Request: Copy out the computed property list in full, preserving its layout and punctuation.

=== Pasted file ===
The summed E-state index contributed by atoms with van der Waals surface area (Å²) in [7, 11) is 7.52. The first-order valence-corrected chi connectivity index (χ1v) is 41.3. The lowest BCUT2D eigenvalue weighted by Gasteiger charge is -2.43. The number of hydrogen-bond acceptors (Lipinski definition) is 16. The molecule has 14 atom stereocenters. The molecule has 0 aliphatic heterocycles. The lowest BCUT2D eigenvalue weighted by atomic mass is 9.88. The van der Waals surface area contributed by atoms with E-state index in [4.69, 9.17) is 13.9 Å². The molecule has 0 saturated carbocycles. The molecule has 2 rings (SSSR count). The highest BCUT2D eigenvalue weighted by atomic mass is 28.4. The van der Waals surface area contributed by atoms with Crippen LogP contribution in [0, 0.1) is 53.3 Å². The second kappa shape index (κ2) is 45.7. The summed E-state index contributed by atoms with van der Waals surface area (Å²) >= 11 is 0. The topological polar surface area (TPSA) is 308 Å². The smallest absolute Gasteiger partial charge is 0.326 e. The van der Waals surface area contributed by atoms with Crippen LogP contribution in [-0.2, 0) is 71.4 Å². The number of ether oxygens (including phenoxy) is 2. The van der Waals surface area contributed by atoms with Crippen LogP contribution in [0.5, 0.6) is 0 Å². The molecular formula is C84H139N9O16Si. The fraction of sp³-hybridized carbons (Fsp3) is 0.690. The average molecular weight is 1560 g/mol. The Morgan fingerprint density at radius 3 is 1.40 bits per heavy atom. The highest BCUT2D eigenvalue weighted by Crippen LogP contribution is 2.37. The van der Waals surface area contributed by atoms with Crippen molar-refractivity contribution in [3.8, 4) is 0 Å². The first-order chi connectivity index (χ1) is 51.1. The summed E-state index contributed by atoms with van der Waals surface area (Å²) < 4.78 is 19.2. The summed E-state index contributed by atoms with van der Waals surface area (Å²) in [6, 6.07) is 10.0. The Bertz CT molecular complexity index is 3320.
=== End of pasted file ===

The summed E-state index contributed by atoms with van der Waals surface area (Å²) in [7, 11) is 7.52. The first-order valence-corrected chi connectivity index (χ1v) is 41.3. The lowest BCUT2D eigenvalue weighted by Gasteiger charge is -2.43. The number of hydrogen-bond acceptors (Lipinski definition) is 16. The molecule has 14 atom stereocenters. The molecule has 0 aliphatic heterocycles. The lowest BCUT2D eigenvalue weighted by atomic mass is 9.88. The van der Waals surface area contributed by atoms with E-state index in [4.69, 9.17) is 13.9 Å². The molecule has 0 saturated carbocycles. The molecule has 2 rings (SSSR count). The highest BCUT2D eigenvalue weighted by atomic mass is 28.4. The van der Waals surface area contributed by atoms with Crippen LogP contribution in [0, 0.1) is 53.3 Å². The second kappa shape index (κ2) is 45.7. The summed E-state index contributed by atoms with van der Waals surface area (Å²) >= 11 is 0. The topological polar surface area (TPSA) is 308 Å². The smallest absolute Gasteiger partial charge is 0.326 e. The van der Waals surface area contributed by atoms with Crippen LogP contribution in [-0.2, 0) is 71.4 Å². The number of ether oxygens (including phenoxy) is 2. The van der Waals surface area contributed by atoms with Crippen LogP contribution in [0.5, 0.6) is 0 Å². The molecular formula is C84H139N9O16Si. The fraction of sp³-hybridized carbons (Fsp3) is 0.690. The average molecular weight is 1560 g/mol. The Morgan fingerprint density at radius 3 is 1.40 bits per heavy atom. The highest BCUT2D eigenvalue weighted by Crippen LogP contribution is 2.37. The van der Waals surface area contributed by atoms with Crippen molar-refractivity contribution in [3.8, 4) is 0 Å². The first-order chi connectivity index (χ1) is 51.1. The summed E-state index contributed by atoms with van der Waals surface area (Å²) < 4.78 is 19.2. The summed E-state index contributed by atoms with van der Waals surface area (Å²) in [6, 6.07) is 10.0. The Bertz CT molecular complexity index is 3320.